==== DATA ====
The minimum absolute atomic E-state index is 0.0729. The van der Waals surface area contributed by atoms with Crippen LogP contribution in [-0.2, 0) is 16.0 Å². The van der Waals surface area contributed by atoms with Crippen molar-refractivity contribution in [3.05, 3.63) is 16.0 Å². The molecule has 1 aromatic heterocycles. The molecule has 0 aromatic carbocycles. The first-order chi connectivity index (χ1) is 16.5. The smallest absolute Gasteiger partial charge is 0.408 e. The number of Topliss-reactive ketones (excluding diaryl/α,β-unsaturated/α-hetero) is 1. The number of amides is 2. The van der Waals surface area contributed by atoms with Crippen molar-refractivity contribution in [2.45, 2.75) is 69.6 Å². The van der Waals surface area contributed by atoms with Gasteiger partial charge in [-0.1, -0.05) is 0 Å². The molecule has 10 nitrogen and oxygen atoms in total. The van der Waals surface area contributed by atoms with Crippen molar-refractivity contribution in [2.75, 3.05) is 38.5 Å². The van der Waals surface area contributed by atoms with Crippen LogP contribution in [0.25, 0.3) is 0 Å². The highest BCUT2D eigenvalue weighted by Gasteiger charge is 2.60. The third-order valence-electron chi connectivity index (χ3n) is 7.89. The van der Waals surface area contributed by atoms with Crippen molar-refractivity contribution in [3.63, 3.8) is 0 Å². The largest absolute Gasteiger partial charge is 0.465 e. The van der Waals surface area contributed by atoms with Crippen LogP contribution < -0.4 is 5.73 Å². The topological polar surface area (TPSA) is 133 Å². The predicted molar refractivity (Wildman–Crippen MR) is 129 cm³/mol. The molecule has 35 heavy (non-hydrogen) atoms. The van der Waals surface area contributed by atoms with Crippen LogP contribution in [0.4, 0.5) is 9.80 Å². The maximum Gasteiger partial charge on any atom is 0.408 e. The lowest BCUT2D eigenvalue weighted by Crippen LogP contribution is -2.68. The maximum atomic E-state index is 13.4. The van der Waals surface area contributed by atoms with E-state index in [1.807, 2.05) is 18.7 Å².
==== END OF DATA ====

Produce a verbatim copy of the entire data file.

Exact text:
The minimum absolute atomic E-state index is 0.0729. The van der Waals surface area contributed by atoms with Crippen LogP contribution in [-0.2, 0) is 16.0 Å². The van der Waals surface area contributed by atoms with Crippen molar-refractivity contribution in [3.05, 3.63) is 16.0 Å². The molecule has 1 aromatic heterocycles. The molecule has 0 aromatic carbocycles. The first-order chi connectivity index (χ1) is 16.5. The smallest absolute Gasteiger partial charge is 0.408 e. The number of Topliss-reactive ketones (excluding diaryl/α,β-unsaturated/α-hetero) is 1. The number of amides is 2. The van der Waals surface area contributed by atoms with Crippen molar-refractivity contribution in [2.45, 2.75) is 69.6 Å². The van der Waals surface area contributed by atoms with Gasteiger partial charge in [-0.1, -0.05) is 0 Å². The molecule has 10 nitrogen and oxygen atoms in total. The van der Waals surface area contributed by atoms with Crippen molar-refractivity contribution in [2.75, 3.05) is 38.5 Å². The van der Waals surface area contributed by atoms with Crippen LogP contribution in [0.25, 0.3) is 0 Å². The highest BCUT2D eigenvalue weighted by Gasteiger charge is 2.60. The third-order valence-electron chi connectivity index (χ3n) is 7.89. The van der Waals surface area contributed by atoms with Crippen molar-refractivity contribution in [3.63, 3.8) is 0 Å². The largest absolute Gasteiger partial charge is 0.465 e. The van der Waals surface area contributed by atoms with Crippen LogP contribution < -0.4 is 5.73 Å². The topological polar surface area (TPSA) is 133 Å². The predicted molar refractivity (Wildman–Crippen MR) is 129 cm³/mol. The molecule has 35 heavy (non-hydrogen) atoms. The van der Waals surface area contributed by atoms with Crippen LogP contribution in [0.4, 0.5) is 9.80 Å². The maximum Gasteiger partial charge on any atom is 0.408 e. The lowest BCUT2D eigenvalue weighted by Crippen LogP contribution is -2.68. The maximum atomic E-state index is 13.4. The van der Waals surface area contributed by atoms with E-state index in [1.807, 2.05) is 18.7 Å².